A binomial distribution is a method that can be used to solve a certain type of problem related to probability. In order to use the binomial distribution, the following must be true about the problem:
- The outcomes are mutually exclusive, that is there are 2 possible outcomes which cannot occur simultaneously (Example: Flipping a coin, there 2 possible outcomes: heads or tails. It is always one or the other, never both or a mix of outcomes.)
- The probability of a success (p) is consistent throughout the problem. (Example: A basketball player makes 85% of his free throws. Each time the player attempts a free throw, 85% is assumed to be the likelihood of a made shot.)
- The trials are independent of each other. (Example: On your second flip of a coin, the first outcome doesn't impact the chances of the next toss. You still have a 50/50 chance of tossing a heads (or tails).)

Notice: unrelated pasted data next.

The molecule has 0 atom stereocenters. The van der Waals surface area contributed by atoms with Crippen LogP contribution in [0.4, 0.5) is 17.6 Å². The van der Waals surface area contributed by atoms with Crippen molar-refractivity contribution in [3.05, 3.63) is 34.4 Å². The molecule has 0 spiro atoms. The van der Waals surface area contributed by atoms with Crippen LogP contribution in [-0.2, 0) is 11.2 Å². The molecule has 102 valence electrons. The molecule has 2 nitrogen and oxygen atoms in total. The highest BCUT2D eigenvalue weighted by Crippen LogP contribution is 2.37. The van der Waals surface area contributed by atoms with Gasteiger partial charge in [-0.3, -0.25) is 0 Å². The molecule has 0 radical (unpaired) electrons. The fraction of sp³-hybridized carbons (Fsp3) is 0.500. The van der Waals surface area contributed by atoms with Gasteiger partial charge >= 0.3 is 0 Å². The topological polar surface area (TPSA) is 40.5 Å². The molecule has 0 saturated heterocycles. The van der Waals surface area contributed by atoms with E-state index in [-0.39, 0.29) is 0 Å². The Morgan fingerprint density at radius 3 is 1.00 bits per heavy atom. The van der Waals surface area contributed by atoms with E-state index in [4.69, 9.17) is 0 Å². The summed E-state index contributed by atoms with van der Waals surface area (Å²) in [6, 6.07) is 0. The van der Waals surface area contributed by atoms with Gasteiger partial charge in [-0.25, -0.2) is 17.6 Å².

The binomial distribution is a probability distribution. It has discrete values. It counts the number of successes in yes/no-type experiments. There are two parameters, the number of times an experiment is done (n) and the probability of a success (p). Examples are:
- Tossing a coin 10 times, and counting the number of face-ups. (n=10, p=1/2)
- Rolling a dice 10 times, and counting the number of sixes. (n=10, p=1/6)
- Suppose 5% of a certain population of people have green eyes. 500 people are picked randomly. The number of green-eyed people will follow a binomial distribution (n=500, p=0.05).